Perhaps unsurprisingly, data also shows that blatant dehumanisation of Muslims and Mexican immigrants was strongly correlated with support for Donald Trump. In the journal Personality and Social Psychology Bulletin, Professors Kteily and Bruneau concluded that the data is “consistent with the idea that support for some of the Republican candidates (and Trump in particular) comes not despite their dehumanising rhetoric but in part because of it.” Furthermore, a team from the University of North Texas recently produced a study that showed a 226% increase in reported hate incidents in counties that hosted a 2016 Trump campaign rally over comparable counties that did not host such a rally.
There is more bad news. In the recent mass shooting in a Texan shopping centre in El Paso, the shooter told the police that he was targeting Mexicans. According to the FBI, the attack comes amid a five-year upward trend in reported hate crimes in the United States. The spike is marked by shocking killings, including the deaths of 9 members of a historically black church in Charleston, South Carolina in 2015, 49 people killed at a Latino gay nightclub called “Pulse” in Orlando in 2016, a counter protest at the 2017 Unite the Right rally in Charlottesville, and the Pittsburgh synagogue shooting in October 2018 that left 11 worshippers killed during Shabbat service.
What can we do to counter these dangerous trends? The rhetoric we use and the stories we tell are not necessarily about facts but circle around values, fears and group identity. Many of the hate crimes are highly influenced by public discourse, leadership and the media which perpetuate fear and bring about a collective sense of anxiety about other people. As it is socially and culturally constructed, we have the power to re-shape the discourse.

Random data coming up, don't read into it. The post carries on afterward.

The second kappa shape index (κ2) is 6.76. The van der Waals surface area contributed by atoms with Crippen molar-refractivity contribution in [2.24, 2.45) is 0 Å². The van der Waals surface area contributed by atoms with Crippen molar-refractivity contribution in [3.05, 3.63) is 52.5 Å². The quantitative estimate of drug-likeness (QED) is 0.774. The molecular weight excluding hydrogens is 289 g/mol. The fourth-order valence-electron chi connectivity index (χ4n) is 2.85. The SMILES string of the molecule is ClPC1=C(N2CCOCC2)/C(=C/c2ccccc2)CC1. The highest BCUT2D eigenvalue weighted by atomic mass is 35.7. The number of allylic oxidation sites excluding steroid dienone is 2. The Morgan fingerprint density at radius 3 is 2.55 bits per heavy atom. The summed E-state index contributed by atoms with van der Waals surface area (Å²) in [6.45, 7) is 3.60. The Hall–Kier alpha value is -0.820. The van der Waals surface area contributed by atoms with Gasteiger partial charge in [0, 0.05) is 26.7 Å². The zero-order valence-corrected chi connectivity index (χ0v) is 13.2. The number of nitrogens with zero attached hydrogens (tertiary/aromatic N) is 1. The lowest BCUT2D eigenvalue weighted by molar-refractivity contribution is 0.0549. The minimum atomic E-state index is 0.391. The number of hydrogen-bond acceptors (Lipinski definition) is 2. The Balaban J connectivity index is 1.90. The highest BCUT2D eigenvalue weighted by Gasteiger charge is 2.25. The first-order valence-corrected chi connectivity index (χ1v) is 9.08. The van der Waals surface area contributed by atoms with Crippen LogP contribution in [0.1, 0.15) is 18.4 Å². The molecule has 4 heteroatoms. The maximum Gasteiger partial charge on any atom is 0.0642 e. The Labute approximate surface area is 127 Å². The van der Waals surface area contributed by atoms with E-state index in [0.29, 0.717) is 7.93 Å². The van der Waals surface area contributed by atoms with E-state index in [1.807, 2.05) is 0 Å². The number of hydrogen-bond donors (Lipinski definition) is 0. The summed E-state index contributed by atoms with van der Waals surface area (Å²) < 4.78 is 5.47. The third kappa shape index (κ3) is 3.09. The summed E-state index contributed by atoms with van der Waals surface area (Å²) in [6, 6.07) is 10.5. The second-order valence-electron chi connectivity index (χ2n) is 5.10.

John Powell, Director of UC Berkeley’s Haas Institute, explained that sharing our survival story by reaching out, empathising and expanding the boundaries of our “circle of human concern” is a powerful narrative. He goes on to question who “we” are and what people are included. For too long, “we” only included a small minority and excluded groups like indigenous peoples, blacks, immigrants, people with disabilities, members of the LGBTQ community, and others. Powell argued that stories about who “we” are remain critical to reimagining a more inclusive whole. He goes on to say that socially, “we” stories have been exclusionary, highlighting only the triumphs and suffering of a small group, with everyone else lumped into the secondary role of “other.”
Canada is a particularly positive example of inclusiveness. While the country is far from perfect, Canada has institutionally reminded its multi-racial, multi-ethnic population to “Keep your identity” and use religion and ethnic heritages to connect with one another. As a result, the right-wing supporters in the country has yet to receive more than 10% support in its rhetoric. We cannot deny existential anxieties in the human condition. These anxieties can be moved into directions of fear and anger or toward empathy and collective solidarity. In periods of turbulent upheaval and instability, demagogue cause may have greater power, but whether a society falls victim to it depends upon the choices of political leaders and the stories they tell.